Thursday, January 15, 2009
On the recommendation of Ian and others here, I checked out the HBO series Generation Kill, which then inspired me to read the book by Evan Wright, which I was enjoying until I lost my copy before I could finish it. (If you've got the book, please return it. The library wants it back. Thank you.)
Evan Wright was a reporter embedded with the Marines' First Recon Battalion during Operation Iraqi Freedom. Recon Marines, for those who don't know, are an elite group trained to operate in small, independent units for purposes of reconnaissance, ambush, and setting up sniper attacks. Their teams generally operate under their NCOs, and the officers mainly stay home in Pendleton or wherever and do the paperwork.
Of course, war being what it is--- a vast collision of fuckups--- First Recon wasn't used this way in the war. Instead they were given a bunch of broken-down thin-skinned Humvees found in other units' scrap heaps, were provided with inadequate amounts of gun oil, batteries for night vision gear, intelligence, and food, and then told to roll hell-for-leather to Baghdad, driving deliberately into every Iraqi ambush along the way.
Instead of operating under the command of the NCOs the men knew and trusted, they were placed under the command of officers they didn't know, and for the most part soon learned not to trust at all.
The officers, who normally would not have seen a lot of action, soon realized that this was their one chance for glory and promotion. It is safe to say that most of them would happily have charged to victory over a pyramid of their own soldiers' dead bodies, and that their failure in this ambition was chiefly due to their own incompetence. The panic-prone captain known as Encino Man, for example, was prevented from calling artillery down on his own position only by virtue of the fact that he completely bungled the radio protocols. Another officer, Captain America, was fond of randomly shooting into buildings and of bayoneting captives.
The battalion operated under the command of a man who used the call sign "Godfather." While he was clearly intelligent and dedicated, it's also clear that he was ambitious to the point of recklessness. Among his other accomplishments was ordering his battalion into a Passchendaele-like wave assault on an airfield he believed to be defended by enemy armor, when (1) all his command were in thin-skinned vehicles, and (2) the battalion possessed absolutely no weapons capable of damaging tanks. Massacre was only prevented by the revelation that the airfield wasn't defended at all. (The Iraqis had realized well before the US command that there isn't a whole lot of point in defending airfields when your whole air force consists of smoking holes in the ground.)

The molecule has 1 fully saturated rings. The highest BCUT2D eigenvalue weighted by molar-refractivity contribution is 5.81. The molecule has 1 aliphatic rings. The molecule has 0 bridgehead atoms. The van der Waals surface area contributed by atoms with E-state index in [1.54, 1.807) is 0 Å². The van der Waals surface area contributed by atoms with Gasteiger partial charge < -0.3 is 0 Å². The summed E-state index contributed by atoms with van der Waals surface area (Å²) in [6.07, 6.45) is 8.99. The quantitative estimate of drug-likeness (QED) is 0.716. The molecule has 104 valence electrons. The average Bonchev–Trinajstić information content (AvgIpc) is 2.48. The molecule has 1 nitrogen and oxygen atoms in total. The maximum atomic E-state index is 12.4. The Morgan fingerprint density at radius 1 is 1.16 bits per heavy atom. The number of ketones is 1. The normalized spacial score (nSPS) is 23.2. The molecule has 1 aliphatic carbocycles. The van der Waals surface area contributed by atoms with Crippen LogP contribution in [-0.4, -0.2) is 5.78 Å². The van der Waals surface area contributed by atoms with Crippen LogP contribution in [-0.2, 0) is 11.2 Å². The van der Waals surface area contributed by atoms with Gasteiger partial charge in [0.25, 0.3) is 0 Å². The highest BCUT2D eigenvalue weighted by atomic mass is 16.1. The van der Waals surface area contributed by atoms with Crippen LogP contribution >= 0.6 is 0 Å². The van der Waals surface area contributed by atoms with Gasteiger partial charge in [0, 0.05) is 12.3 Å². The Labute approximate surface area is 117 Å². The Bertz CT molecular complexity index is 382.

Godfather also had a George Patton-like obsession with grooming standards--- as if his unit, rolling through one ambush after another, didn't have enough to worry about, they were now obliged to care about mustache length.
It was not surprising, then, that the inept officers soon began to conspire against the one officer who stood out due to his decency, caring, and competence.
So . . . what did HBO make of this story? Seven hours of riveting television, that's what!
The series is filled with terrific acting, superb writing, and that air of authenticity that comes with having a couple real First Recon soldiers playing themselves, and showing the others how Marines behave.
Particularly well done is the sensation of driving into the fog of war. This is reportage, not big-screen Hollywood drama. The viewer knows only what the soldiers knew at the time--- and quite frankly, it's enough to scare you silly.
Of course, to watch this series you have to spend seven hours in the company of Recon Marines. Which is to say among young men who are profane, arrogant, racist, voluble, macho, sexist, and trained killers. There is one whole female American in the whole series, and when she turns up they treat her like a whore.
Seven hours gives the creators a chance to treat each character as a rounded human being, rather than the usual squad of stereotypes (the All-American, the Token Minority, the Kid from Brooklyn, the Intellectual, etc). But because this is TV, some of the characters are composites, and some liberties are taken with the personalities of some of the characters. (I have to wonder what the real-life Corporal Trombley thinks of his portrayal as a racist cracker eager to grease Iraqis, whereas the book showed him more sympathetically as a half-trained newbie desperate to prove himself among his more experienced comrades.)
The series was filmed in Namibia and South Africa, which doesn't exactly look like Iraq, but at least looks more like Iraq than Southern California.
The book has won an award from the Marine Corps Heritage Foundation.
Jon-Bob says, check it out.
Oo-rah. Carry on.